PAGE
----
“We cannot control the wind, but we can adjust the sails.”
- Dolly Parton
These arresting photographs initially seem to be images of Marilyn Monroe and John F. Kennedy sharing intimate moments from the night Monroe performed ‘Happy Birthday Mr. President’ on Saturday, May 19th 1962 at a celebration held for JFK’s 45th birthday at Madison Square Garden.
In her work Jackson says,
‘Likeness becomes real and fantasy touches on the believable. The viewer is suspended in disbelief. I try to highlight the psychological relationship between what we see and what we imagine. This is bound up in our need to look – our voyeurism – and our need to believe.’ Continue Reading →
When I think of female surfers and the history of surfing, Gidget is the first thing that springs to my mind. In 1957 Austrian-born Holocaust survivor Frederick Kohner, titled his novel Gidget, The Little Girl With Big Ideas. His novel was based on the adventures of his daughter Kathy, her friends and the surf culture of Malibu Point.
In 1956 at age 15, her mother urged her to explore the outdoors, so Kathy bought her first surfboard for $15. She instantly fell for the lifestyle and pushed for acceptance from the other surfers, sometimes bribing her way to local status by trading her peanut butter sandwiches for chances to ride. Kathy hung out with notable surfers such as Miki Dora, Mickey Munoz, Dewey Weber, Tom Morey, and Nat Young, and was soon dubbed ‘Gidget’ a fusion of girl and midget.
Based on what Kathy told her father about her trips to Malibu, and after he discovered and read her journal detailing her surfing adventures, he went on to write Gidget, The Little Girl with Big Ideas, which sold over 500,000 copies.
Several years later in 1959 Frederick Kohner sold the movie rights to Columbia Pictures for $50,000, where he had been a screen writer. He gave five percent to his daughter.
When you point the finger at someone and blame them, there are always three fingers pointing back at you… Ask yourself ‘what can I own in this situation?’ ‘what part have I played?’. We learn from looking at ourselves, not blaming others. We can never change another person, but we can change the way we look at things, how we react, and then lead by example.
In 1961 an aspiring young author aged just 14 wrote a submission letter in the hope his short story ‘The Killer’ would be published. It arrived at the offices of Spacemen Magazine. Unfortunately the magazine’s editor didn’t deem the tale worthy of inclusion at that point.
Ironically, 33 years later the editor changed his mind and finally decided to publish it in issue #202 of another of his magazines titled ‘Famous Monsters of Filmland.’ At that point, however, the story’s author, Mr Stephen King, was then aged 47 and already rather successful to say the very least.
Exclusive one-off collectible piece of wearable art handcrafted in our Byron Bay studio, featuring:
"The idea of telling a story through photographing the female nude from a feminine point of view - which required the subject, Kate, to involve herself totally with the text and relate to the sensitivity through her own imagination and posture, which I think she did really very well. Kate had a part to play for the camera, which is something she excels at." - Tim Walker on Kate Moss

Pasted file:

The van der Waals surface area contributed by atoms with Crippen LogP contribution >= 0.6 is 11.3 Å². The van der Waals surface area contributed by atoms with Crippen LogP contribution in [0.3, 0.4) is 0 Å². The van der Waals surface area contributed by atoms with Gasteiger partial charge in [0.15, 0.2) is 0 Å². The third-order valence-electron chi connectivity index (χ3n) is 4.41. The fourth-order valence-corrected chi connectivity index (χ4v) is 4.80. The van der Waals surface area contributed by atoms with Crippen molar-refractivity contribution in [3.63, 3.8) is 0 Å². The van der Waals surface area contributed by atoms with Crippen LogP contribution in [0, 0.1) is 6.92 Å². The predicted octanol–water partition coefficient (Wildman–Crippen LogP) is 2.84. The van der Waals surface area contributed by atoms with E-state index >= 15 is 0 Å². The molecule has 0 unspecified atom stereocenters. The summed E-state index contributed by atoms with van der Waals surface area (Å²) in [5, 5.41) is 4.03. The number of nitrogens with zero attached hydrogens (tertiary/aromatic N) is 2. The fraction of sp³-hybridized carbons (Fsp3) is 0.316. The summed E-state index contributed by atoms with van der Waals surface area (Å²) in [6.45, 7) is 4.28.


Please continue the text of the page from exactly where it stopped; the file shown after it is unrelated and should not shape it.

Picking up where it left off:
Novelist D. H. Lawrence had sought to have Lady Chatterley’s Lover published conventionally by his publishers in England and the United States, but they were reluctant to undertake its publication due to its explicit sexual content. To circumvent censorship Lawrence was urged to have the book published privately in Florence. He was introduced to Florentine bookseller Giuseppe ‘Pino’ Orioli.
In March 1928, Orioli and Lawrence took Lawrence’s unexpurgated typescript to a Florence printing shop where the type was set by hand by Italian workers who did not know any English, resulting in numerous errors in the typesetting. After several delays, including the time required for extensive proofreading by Lawrence, about 1000 copies of the novel were released in July 1928.
The book soon became notorious for its story of the physical relationship between a working-class man and an upper-class woman, its explicit descriptions of sex, Continue Reading →
Although Frida’s birth certificate states she was born on July 6, 1907, she claimed her birth date as July 7, 1910, as she had allegedly wanted her year of her birth to coincide with the year of the beginning of the Mexican revolution so that her life would begin with the birth of modern Mexico.
Frida suffered lifelong health problems. Many of her health problems were the result of a traffic accident she survived as a teenager. Recovering from her injuries isolated her from other people and this isolation influenced her art works.
I paint self-portraits because I am so often alone, because I am the person I know best.
Young girls at Matthew F. Maury School improvising variations on their teacher’s dance moves, Richmond, Virginia, USA, May 1950. (Photographer Nina Leen)
“And those who were seen dancing were thought to be insane by those who could not hear the music.”
- Friedrich Nietzsche
Exclusive one-off piece of wearable art handcrafted in our Byron Bay studio.Featuring: